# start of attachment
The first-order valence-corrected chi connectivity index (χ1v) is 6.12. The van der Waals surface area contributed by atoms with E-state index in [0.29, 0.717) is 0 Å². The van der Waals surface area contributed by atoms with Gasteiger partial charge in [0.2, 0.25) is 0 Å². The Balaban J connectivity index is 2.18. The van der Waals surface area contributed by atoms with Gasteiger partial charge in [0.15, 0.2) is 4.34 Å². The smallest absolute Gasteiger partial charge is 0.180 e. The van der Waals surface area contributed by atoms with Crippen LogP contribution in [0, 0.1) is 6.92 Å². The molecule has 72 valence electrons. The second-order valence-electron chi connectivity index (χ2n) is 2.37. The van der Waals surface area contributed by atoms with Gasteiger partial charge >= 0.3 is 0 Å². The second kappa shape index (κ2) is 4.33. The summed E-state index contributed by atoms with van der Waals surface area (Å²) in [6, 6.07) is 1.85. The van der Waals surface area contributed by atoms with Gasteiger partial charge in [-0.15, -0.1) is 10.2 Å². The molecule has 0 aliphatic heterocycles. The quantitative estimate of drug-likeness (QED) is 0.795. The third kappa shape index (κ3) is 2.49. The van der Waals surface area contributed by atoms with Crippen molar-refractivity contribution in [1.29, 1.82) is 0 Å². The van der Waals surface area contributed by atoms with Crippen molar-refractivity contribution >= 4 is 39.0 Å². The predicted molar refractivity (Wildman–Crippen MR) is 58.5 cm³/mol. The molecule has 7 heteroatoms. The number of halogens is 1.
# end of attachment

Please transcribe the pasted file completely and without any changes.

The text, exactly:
The first-order valence-corrected chi connectivity index (χ1v) is 6.12. The van der Waals surface area contributed by atoms with E-state index in [0.29, 0.717) is 0 Å². The van der Waals surface area contributed by atoms with Gasteiger partial charge in [0.2, 0.25) is 0 Å². The Balaban J connectivity index is 2.18. The van der Waals surface area contributed by atoms with Gasteiger partial charge in [0.15, 0.2) is 4.34 Å². The smallest absolute Gasteiger partial charge is 0.180 e. The van der Waals surface area contributed by atoms with Crippen LogP contribution in [0, 0.1) is 6.92 Å². The molecule has 72 valence electrons. The second-order valence-electron chi connectivity index (χ2n) is 2.37. The van der Waals surface area contributed by atoms with Gasteiger partial charge >= 0.3 is 0 Å². The second kappa shape index (κ2) is 4.33. The summed E-state index contributed by atoms with van der Waals surface area (Å²) in [6, 6.07) is 1.85. The van der Waals surface area contributed by atoms with Gasteiger partial charge in [-0.15, -0.1) is 10.2 Å². The molecule has 0 aliphatic heterocycles. The quantitative estimate of drug-likeness (QED) is 0.795. The third kappa shape index (κ3) is 2.49. The van der Waals surface area contributed by atoms with Crippen molar-refractivity contribution in [1.29, 1.82) is 0 Å². The van der Waals surface area contributed by atoms with Crippen molar-refractivity contribution >= 4 is 39.0 Å². The predicted molar refractivity (Wildman–Crippen MR) is 58.5 cm³/mol. The molecule has 7 heteroatoms. The number of halogens is 1.